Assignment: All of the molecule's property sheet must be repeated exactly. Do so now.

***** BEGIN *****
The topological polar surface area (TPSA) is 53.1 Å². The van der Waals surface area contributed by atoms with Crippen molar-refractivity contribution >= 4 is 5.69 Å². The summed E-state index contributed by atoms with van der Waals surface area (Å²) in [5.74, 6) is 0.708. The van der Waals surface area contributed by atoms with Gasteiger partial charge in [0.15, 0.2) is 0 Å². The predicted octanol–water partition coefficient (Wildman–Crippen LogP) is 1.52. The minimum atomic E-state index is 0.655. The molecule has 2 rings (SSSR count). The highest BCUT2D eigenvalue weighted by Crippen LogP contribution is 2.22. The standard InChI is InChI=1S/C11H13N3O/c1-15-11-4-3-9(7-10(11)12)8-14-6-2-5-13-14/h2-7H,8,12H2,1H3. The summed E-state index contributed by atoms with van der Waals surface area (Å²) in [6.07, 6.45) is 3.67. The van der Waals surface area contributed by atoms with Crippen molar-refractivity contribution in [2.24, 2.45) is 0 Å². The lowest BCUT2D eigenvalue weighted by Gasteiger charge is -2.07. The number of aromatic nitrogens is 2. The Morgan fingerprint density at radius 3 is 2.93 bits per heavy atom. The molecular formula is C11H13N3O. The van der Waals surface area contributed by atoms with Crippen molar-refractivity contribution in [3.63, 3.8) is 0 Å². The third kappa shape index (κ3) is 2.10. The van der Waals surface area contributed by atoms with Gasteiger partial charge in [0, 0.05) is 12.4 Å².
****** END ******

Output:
The topological polar surface area (TPSA) is 53.1 Å². The van der Waals surface area contributed by atoms with Crippen molar-refractivity contribution >= 4 is 5.69 Å². The summed E-state index contributed by atoms with van der Waals surface area (Å²) in [5.74, 6) is 0.708. The van der Waals surface area contributed by atoms with Gasteiger partial charge in [0.15, 0.2) is 0 Å². The predicted octanol–water partition coefficient (Wildman–Crippen LogP) is 1.52. The minimum atomic E-state index is 0.655. The molecule has 2 rings (SSSR count). The highest BCUT2D eigenvalue weighted by Crippen LogP contribution is 2.22. The standard InChI is InChI=1S/C11H13N3O/c1-15-11-4-3-9(7-10(11)12)8-14-6-2-5-13-14/h2-7H,8,12H2,1H3. The summed E-state index contributed by atoms with van der Waals surface area (Å²) in [6.07, 6.45) is 3.67. The van der Waals surface area contributed by atoms with Crippen molar-refractivity contribution in [2.24, 2.45) is 0 Å². The lowest BCUT2D eigenvalue weighted by Gasteiger charge is -2.07. The number of aromatic nitrogens is 2. The Morgan fingerprint density at radius 3 is 2.93 bits per heavy atom. The molecular formula is C11H13N3O. The van der Waals surface area contributed by atoms with Crippen molar-refractivity contribution in [3.63, 3.8) is 0 Å². The third kappa shape index (κ3) is 2.10. The van der Waals surface area contributed by atoms with Gasteiger partial charge in [0, 0.05) is 12.4 Å².